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Ken Leyba [end_users]

Introduction to Firestarter [gnu/linux] [security] [networking] [firewall]

Most modern GNU/Linux distributions are secure with their default minimal installs, whether desktop or server, while some distributions are designed specifically with security in mind. However, any GNU/Linux distribution that needs services available to other users or systems will need either enhanced or configurable security. There are other situations in which added security is beneficial; for example, a large environment, while secure to the outside world, would be enhanced with additional security measures in place.

Network design

There are typically only a few types of networks in smaller environments. A single computer that communicates with the internet via a single cable modem or DSL line, or a single internet connection that is shared between multiple computers are two examples (figure 1). Ideally, the internet connection is protected with a standalone firewall: either a firewall appliance or dedicated GNU/Linux firewall such as IPCop. Due to cost, location or space concerns the ideal is not always possible and the firewall must be on a single workstation or multiple purpose workstation that acts as a gateway for the other systems. In a larger environment with multiple operating systems, some insecure by default, a personal firewall enhances security, especially if a workstation contains sensitive information.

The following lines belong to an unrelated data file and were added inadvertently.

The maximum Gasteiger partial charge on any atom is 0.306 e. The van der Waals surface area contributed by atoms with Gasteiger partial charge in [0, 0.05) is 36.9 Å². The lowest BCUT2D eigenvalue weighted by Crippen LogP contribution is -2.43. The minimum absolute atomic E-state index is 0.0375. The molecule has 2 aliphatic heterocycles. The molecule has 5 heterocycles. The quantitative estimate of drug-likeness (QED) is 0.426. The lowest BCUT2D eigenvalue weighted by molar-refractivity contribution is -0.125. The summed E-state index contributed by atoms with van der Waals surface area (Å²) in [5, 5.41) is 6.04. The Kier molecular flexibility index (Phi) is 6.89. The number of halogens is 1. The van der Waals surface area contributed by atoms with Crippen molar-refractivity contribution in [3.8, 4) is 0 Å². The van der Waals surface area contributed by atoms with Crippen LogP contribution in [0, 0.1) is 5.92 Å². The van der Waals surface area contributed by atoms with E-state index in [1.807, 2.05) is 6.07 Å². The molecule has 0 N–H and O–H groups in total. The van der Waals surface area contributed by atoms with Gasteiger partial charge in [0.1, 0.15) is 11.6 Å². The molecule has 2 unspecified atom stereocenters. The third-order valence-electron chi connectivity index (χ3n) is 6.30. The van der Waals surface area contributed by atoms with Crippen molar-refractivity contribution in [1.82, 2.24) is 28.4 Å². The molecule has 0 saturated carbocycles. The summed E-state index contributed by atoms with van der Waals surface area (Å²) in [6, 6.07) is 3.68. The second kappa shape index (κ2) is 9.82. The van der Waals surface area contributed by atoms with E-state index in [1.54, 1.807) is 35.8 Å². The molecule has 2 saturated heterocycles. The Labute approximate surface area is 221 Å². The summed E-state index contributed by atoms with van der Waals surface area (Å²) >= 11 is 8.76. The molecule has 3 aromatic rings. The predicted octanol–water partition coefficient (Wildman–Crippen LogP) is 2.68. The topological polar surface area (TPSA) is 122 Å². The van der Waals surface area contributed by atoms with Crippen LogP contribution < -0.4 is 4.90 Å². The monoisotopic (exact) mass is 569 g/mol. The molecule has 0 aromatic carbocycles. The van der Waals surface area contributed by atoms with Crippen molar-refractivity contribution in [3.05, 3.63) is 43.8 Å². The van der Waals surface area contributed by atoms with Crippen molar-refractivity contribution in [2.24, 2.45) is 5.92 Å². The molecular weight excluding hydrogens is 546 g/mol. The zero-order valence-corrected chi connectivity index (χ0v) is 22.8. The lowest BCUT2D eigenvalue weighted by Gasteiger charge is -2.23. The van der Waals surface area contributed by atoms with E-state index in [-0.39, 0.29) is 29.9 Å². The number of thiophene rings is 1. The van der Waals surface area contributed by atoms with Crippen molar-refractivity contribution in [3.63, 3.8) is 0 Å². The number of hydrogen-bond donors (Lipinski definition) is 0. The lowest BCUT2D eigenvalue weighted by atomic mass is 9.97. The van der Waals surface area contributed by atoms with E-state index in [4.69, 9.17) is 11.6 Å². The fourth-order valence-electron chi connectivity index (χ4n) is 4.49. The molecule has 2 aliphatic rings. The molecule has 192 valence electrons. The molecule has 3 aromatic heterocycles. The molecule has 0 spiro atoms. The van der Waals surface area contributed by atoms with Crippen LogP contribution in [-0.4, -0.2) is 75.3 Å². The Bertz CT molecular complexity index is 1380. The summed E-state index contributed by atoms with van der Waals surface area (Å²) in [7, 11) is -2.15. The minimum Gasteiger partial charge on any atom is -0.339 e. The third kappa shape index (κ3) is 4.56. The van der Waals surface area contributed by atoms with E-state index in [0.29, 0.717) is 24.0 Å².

Figure 1: Two network types

iptables is a tool—included as a standard part of GNU/Linux distributions—which is used to configure GNU/Linux firewalls. iptables can be configured manually, or with firewall configuration tools like Shorewall, Firestarter and various GUI front ends that are bundled with GNU/Linux distributions. These tools make configuring firewalls much simpler than the manual command line procedures, while giving you less granularity—a feature that may not be typically needed with less complex configurations.


According to the the Firestarter web site, “Firestarter is an Open Source visual firewall program”. Primarily, Firestarter is a GUI front end for iptables, that removes the complexity of setting up a simple firewall for workstations, laptops, and servers. Even though the web site indicates Firestarter could be used to configure a gateway or dedicated firewall, I would be hesitant to use a computer with a desktop environment in this manner. It would be preferable, and more secure, to use a firewall geared distribution for a standalone firewall. Additional features of Firestarter are: a configuration wizard, a real-time event monitor, an internet connection sharing configuration, a DHCP server configuration, and inbound and outbound access policies.